I love this record. It is an exercise in the pure simplicity of the excitement that is rock n' roll.
The house was such a mess this morning, but this slab on the turntable really gets me moving. I don't think Johnny, Joey, Dee Dee and Marky had housekeeping in mind when they recorded songs like "Now I Wanna Sniff Some Glue", but what can I say, it works. Plus, this album is apparently very good blast-around-the-house-in-your-pajamas music if you happen to be a 2 year old boy.
Unlike many people who fell in love with punk, I didn't find it until my 20's. I got real into for a good few years and then, like any sensible grow-up, outgrew it. It did teach me one important lesson, though: the true beauty of art that is raw, visceral, quick and insistent. Few things are as exhilarating when they really reach you. I intend to teach the boy and his sister that lesson someday when they're old enough. Hopefully I can pull it off without embarrassing them too much, though that's unlikely.
Anyway, this record sent me digging in the closet as well. Our coat closet is deep, with two poles, one behind the other. On the deeper of the two, behind my Barbour, Chesterfield topcoat and Burberry Macintosh, I still keep this old thing:My old leather jacket, lining shredded to pieces, threads hanging all over the place. Ironically enough, it's on a hanger from Simon's Copley Square.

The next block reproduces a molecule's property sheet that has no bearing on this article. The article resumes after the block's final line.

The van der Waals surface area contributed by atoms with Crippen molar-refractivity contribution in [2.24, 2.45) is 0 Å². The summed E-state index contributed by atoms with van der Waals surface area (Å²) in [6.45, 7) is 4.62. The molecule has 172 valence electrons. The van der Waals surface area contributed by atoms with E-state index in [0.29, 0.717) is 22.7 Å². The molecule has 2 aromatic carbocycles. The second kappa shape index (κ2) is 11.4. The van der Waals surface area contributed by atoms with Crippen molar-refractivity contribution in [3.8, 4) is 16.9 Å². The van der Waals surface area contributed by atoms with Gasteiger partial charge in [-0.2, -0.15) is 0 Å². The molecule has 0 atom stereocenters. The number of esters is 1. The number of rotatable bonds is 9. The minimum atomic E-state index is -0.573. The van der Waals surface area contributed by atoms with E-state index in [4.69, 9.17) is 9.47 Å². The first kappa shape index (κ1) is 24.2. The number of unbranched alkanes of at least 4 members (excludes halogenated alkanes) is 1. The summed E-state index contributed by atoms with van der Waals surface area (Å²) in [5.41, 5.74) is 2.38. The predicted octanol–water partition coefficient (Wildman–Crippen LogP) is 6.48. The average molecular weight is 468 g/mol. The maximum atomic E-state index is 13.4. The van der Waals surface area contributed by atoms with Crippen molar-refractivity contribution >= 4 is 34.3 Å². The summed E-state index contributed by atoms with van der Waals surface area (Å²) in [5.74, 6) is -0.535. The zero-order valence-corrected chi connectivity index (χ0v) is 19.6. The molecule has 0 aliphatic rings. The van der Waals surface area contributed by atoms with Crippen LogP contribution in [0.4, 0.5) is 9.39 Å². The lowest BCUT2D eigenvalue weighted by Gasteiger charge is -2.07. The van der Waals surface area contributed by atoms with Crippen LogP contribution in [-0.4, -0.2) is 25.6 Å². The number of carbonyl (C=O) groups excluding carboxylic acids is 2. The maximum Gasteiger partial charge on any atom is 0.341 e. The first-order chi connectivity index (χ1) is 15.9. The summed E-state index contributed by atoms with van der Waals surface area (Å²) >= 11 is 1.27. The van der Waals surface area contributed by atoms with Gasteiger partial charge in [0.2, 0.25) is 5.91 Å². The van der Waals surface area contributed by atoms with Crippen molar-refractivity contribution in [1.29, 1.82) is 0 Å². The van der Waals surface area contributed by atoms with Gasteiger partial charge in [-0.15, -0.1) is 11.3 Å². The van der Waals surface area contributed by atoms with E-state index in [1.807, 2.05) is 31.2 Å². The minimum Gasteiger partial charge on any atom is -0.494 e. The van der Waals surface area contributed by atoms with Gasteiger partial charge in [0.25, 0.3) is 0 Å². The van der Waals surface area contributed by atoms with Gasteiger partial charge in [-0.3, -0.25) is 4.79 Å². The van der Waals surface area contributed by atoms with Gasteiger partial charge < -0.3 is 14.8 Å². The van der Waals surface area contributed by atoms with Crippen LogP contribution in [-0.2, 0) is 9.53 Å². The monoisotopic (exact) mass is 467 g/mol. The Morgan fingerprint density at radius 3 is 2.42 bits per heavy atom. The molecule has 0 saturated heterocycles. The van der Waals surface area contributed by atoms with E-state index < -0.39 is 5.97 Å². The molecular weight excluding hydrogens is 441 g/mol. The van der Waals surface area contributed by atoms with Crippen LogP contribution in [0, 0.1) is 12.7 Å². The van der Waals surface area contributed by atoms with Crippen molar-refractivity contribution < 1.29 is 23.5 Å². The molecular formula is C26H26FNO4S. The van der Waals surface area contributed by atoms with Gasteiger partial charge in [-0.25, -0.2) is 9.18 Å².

On the back, the name of my old band. I painted it myself, and I did the other guys jackets, too. Very "Lords of Flatbush" (man, you should have seen my pompadour! I'll try to find a good photo to scan), and very goofy, but when we showed up to a gig out of town, we really looked like a band.
This blog is mostly about clothes, and frequently discussions arise about American men's traditional clothing. I'm going to be bold and say that the combination of black leather jacket, jeans and canvas sneakers is as traditional as anything. It may be the look of rebellion, but the "bad kids" invented it sixty years ago and its changed very little since, if at all. Its a look that is distinctly American and timeless, not unlike the blazer and button down.
Though I will almost certainly never wear it again, I will never get rid of this jacket. My grandfather had his old army uniform , and I have this, one last reminder of who I was and where I am coming from...well, this jacket and the records, which are still worth a listen sometimes.
Someday, if you ask nice, I'll show you my tattoos.